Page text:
EXCLUSIVE: Elisabeth Murdoch, Jane Featherstone and Stacey Snider’s Chernobyl producer Sister has posted a near-$20M loss due to continued disruption caused by the Covid pandemic and expansion investment, with CFO Chris Fry stating that the transatlantic indie has “laid the foundations for future growth.”
In Sister’s full year accounts to December 31 2021, seen by Deadline, the company recorded an adjusted EBITDA of $18.6M, more than double the previous set of accounts’ $7.7M loss, although those accounts are incomparable as they were recorded over an 18-month period.
At $35.9M, revenues were also “significantly lower than expected,” according to the document, which was put down to “the continued impact of Covid and subsequently delays to the production schedule of programmes.”
A number of shows in progress including BBC double This is Going to Hurt and The Split season three, along with Sky/HBO comic horror The Baby, could not be delivered on time due to Covid and, going forwards, Sister hopes to avoid this happening, with virtually all restrictions now lifted. Sister had net assets of $56.8M and cash and cash equivalents of $27M at the end of the year.
The accounts put the EBITDA loss down to “investment in creative and operational staff in the group’s U.S. operations and the buildout of infrastructure alongside the increased losses due to the results of joint ventures and associates,” all of which was in line with the “broader strategic plan.”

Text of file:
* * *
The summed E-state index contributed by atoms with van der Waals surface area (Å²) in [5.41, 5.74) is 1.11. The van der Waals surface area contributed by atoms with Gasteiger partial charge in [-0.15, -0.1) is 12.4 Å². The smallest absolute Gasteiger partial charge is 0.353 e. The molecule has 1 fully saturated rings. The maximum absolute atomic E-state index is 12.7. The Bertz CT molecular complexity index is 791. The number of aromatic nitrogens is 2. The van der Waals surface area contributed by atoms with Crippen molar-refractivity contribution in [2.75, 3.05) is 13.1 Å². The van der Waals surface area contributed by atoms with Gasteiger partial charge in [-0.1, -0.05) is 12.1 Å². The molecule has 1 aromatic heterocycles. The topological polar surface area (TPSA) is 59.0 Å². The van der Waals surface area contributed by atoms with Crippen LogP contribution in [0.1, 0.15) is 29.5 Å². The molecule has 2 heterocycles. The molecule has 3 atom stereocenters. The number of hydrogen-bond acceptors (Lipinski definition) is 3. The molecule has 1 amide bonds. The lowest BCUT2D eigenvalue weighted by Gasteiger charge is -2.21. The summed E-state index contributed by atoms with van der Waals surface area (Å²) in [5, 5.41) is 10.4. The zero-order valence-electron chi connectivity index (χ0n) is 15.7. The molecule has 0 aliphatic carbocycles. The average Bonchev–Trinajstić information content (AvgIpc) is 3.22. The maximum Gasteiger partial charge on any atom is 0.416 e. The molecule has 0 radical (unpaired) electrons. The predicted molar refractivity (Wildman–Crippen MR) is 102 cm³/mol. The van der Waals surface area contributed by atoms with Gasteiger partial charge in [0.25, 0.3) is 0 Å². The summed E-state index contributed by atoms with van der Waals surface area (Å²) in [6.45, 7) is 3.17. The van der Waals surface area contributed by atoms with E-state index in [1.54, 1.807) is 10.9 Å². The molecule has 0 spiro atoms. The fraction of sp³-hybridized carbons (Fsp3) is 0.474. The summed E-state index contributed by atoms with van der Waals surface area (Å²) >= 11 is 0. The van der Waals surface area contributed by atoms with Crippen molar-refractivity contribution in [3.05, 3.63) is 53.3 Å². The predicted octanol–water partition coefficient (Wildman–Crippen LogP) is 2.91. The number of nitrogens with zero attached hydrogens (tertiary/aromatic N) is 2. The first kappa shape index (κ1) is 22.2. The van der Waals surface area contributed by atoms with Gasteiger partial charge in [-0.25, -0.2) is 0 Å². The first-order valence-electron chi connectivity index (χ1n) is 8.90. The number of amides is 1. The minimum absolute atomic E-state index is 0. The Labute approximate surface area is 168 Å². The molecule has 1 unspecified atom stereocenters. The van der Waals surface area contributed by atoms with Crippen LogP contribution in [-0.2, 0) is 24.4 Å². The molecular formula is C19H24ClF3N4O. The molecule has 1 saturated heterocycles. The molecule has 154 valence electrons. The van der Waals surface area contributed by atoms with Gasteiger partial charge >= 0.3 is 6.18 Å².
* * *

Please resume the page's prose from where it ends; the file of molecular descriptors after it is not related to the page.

Across the year, Sister staffed up in the U.S. as it looks to become equally active on both sides of the pond, hired Fleabag producer Lydia Hampson and I May Destroy You producer Simon Maloney in the UK, and acquired a 40% stake in iconic Camden music venue KoKo.
Coming up next year is the likes of Amazon’s long-awaited The Power adaptation, Netflix Greek mythology thriller Kaos and the same streamer’s Dan Levy romcom Good Grief, BBC drama The Following Events are Based on a Pack of Lies and Netflix’s much-anticipated Pamela Anderson doc via Dorothy Street Pictures, which Sister took a minority stake in in March 2022.
Sister’s Fry told Deadline “we have laid the foundations for an exciting coming year and future growth,” with “a huge number of new commissions, a slate of anticipated releases, and a global collective of partners.”
“Sister continues to build momentum as a global entertainment group – producing genre-defining, innovative drama, expanding our footprint in the US, and supporting growth across our ecosystem of independent, creator-led startups,” he added. “Patient investment is key to our mission of empowering visionary creators working across all forms of entertainment.”